“The unfortunate thing about this world is that good habits are so much easier to give up than bad ones.” ~Somerset Maugham
Bad habits and addictions run the gamut from overeating and being lazy to chain smoking and drinking. And they’re often not just limited to ‘annoyances’; more often than not, addictions can prove extremely debilitating mentally, physically, financially, socially and in other ways. Good news, though—there’s help!
Inasmuch, there’s no silver bullet for conquering a bad habit or, worse, an oppressive addiction. And it’s true that for many, bad habits and addictions usually do die hard. But with a combination of the right strategy and the right kind of motivation, you’ll annihilate that bad habit or nasty addiction sooner than you ever thought possible. The best part? Experts generally agree that most addictions can be completely overcome in as few as 21 days.
No, really. You see, every one of your voluntary actions (lifting a leg, raise an arm, putting things in your mouth, etc.) manifest themselves through repeated thoughts and training. And of course there are both good, bad, voluntary, and involuntary actions. The problem with addiction, though, is that negative thoughts and emotions surrounding a particular habit tend to masquerade as either (or both) positive or merely necessary ones.
“Mastering others is strength. Mastering yourself is true power.” ~Lao Tzu
In the latter case, your subconscious knows (and may even alert the conscious mind to the fact) that these are bad behaviors, but the pleasure-seeking regions—namely, the nucleus accumbens and ventral tegmental area—“spins” the notion that the pros (e.g. that sense of instant gratification after consuming a beer or cigarette) outweigh the cons, at least in the short term. But eventually, your brain becomes hard-wired, and giving up bad habits becomes almost impossible. And the problem is that this hedonistic, ‘overriding’ function of the brain won’t surrender until you take conscious, progressive steps against it.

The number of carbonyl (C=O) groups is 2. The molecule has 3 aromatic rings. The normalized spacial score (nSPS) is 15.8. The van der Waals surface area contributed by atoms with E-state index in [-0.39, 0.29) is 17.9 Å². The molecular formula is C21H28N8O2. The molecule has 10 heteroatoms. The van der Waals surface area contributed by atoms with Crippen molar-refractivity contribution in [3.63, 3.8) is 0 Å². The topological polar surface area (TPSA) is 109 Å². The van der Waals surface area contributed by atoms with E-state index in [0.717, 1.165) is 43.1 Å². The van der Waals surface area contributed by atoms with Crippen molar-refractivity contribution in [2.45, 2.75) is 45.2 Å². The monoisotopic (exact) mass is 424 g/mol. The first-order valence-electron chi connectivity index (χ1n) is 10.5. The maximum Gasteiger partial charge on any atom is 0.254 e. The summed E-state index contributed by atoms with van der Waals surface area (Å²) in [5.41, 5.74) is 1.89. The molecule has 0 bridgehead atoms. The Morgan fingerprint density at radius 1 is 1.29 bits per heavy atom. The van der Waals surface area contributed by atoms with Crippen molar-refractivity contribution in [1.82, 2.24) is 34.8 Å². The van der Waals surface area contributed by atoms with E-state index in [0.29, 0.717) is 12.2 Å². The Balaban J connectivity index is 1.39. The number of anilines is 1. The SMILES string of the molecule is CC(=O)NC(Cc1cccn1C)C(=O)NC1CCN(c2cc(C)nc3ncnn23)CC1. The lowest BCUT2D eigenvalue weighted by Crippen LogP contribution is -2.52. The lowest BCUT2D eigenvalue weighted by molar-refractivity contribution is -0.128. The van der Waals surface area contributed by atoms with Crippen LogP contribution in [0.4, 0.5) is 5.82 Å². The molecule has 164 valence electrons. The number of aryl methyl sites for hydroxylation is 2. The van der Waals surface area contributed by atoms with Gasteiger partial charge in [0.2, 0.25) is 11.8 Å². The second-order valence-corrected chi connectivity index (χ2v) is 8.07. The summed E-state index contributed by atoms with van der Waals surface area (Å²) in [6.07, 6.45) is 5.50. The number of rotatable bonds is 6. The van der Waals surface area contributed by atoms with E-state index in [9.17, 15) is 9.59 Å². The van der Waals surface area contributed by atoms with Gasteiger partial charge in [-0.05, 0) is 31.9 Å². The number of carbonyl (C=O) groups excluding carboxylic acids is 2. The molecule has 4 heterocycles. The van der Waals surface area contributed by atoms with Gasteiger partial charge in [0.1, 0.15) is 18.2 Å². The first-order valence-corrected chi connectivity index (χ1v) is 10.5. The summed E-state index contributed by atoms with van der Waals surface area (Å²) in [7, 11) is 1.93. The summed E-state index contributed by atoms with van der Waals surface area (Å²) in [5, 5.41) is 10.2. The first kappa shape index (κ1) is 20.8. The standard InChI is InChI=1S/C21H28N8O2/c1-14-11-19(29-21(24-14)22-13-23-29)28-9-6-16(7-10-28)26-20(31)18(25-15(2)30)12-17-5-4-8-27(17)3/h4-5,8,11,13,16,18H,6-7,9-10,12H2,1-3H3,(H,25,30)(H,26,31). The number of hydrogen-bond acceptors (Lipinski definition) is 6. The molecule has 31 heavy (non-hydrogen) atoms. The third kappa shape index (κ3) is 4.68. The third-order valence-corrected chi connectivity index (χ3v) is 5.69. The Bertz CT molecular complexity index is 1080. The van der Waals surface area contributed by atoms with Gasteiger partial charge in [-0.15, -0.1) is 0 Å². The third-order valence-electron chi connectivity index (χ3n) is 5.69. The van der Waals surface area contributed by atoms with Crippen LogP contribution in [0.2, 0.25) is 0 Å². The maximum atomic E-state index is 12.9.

‘Trigger’, it’s just what it sounds like: Some thought, action, or external condition that fuels the urge to carry out a bad habit. Triggers (negative motivators) can originate from practically anywhere and be almost anything, including boredom, depression/anxiety, stress, nervousness, etc. Essentially, it boils down to the tendency of people needing (wanting) perpetual instant gratification.
Bad habits and addictions feed off negative stimuli. Look at the situation like this: There are two motivators inside each person, followed by a set of habits. One motivator is positive, the other—negative. Which habit one will triumph over the other? The one you fuel.
Starve bad habits of their motivators and feed (new) positive habits with positive motivators and reinforcements.
“A nail is driven out by another nail. Habit is overcome by habit.” ~Desiderius Erasmus
One of the first things to remember about quitting a bad habit or addiction is that only deciding to “quit”, with no strategy and substance behind that decision, you’re only setting yourself up for likely failure. Most folks can resist temptation for only so long; very few people can just quit a habit without altering other factors, too.